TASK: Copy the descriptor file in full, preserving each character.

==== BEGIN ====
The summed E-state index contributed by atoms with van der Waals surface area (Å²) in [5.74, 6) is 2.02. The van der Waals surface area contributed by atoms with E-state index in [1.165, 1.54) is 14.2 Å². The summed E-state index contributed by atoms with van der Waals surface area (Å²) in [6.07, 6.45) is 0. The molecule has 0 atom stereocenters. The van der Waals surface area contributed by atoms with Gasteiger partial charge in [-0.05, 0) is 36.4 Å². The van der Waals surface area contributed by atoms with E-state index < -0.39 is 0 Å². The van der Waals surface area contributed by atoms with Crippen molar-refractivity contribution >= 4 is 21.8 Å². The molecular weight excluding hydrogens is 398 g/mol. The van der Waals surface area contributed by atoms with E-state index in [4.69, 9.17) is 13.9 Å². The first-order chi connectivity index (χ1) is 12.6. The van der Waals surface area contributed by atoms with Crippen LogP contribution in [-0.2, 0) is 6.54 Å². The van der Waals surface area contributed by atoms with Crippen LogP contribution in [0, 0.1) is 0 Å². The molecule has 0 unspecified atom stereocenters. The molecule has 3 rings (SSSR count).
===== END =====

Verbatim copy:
The summed E-state index contributed by atoms with van der Waals surface area (Å²) in [5.74, 6) is 2.02. The van der Waals surface area contributed by atoms with E-state index in [1.165, 1.54) is 14.2 Å². The summed E-state index contributed by atoms with van der Waals surface area (Å²) in [6.07, 6.45) is 0. The molecule has 0 atom stereocenters. The van der Waals surface area contributed by atoms with Gasteiger partial charge in [-0.05, 0) is 36.4 Å². The van der Waals surface area contributed by atoms with E-state index < -0.39 is 0 Å². The van der Waals surface area contributed by atoms with Crippen molar-refractivity contribution >= 4 is 21.8 Å². The molecular weight excluding hydrogens is 398 g/mol. The van der Waals surface area contributed by atoms with E-state index in [4.69, 9.17) is 13.9 Å². The first-order chi connectivity index (χ1) is 12.6. The van der Waals surface area contributed by atoms with Crippen LogP contribution in [-0.2, 0) is 6.54 Å². The van der Waals surface area contributed by atoms with Crippen LogP contribution in [0, 0.1) is 0 Å². The molecule has 0 unspecified atom stereocenters. The molecule has 3 rings (SSSR count).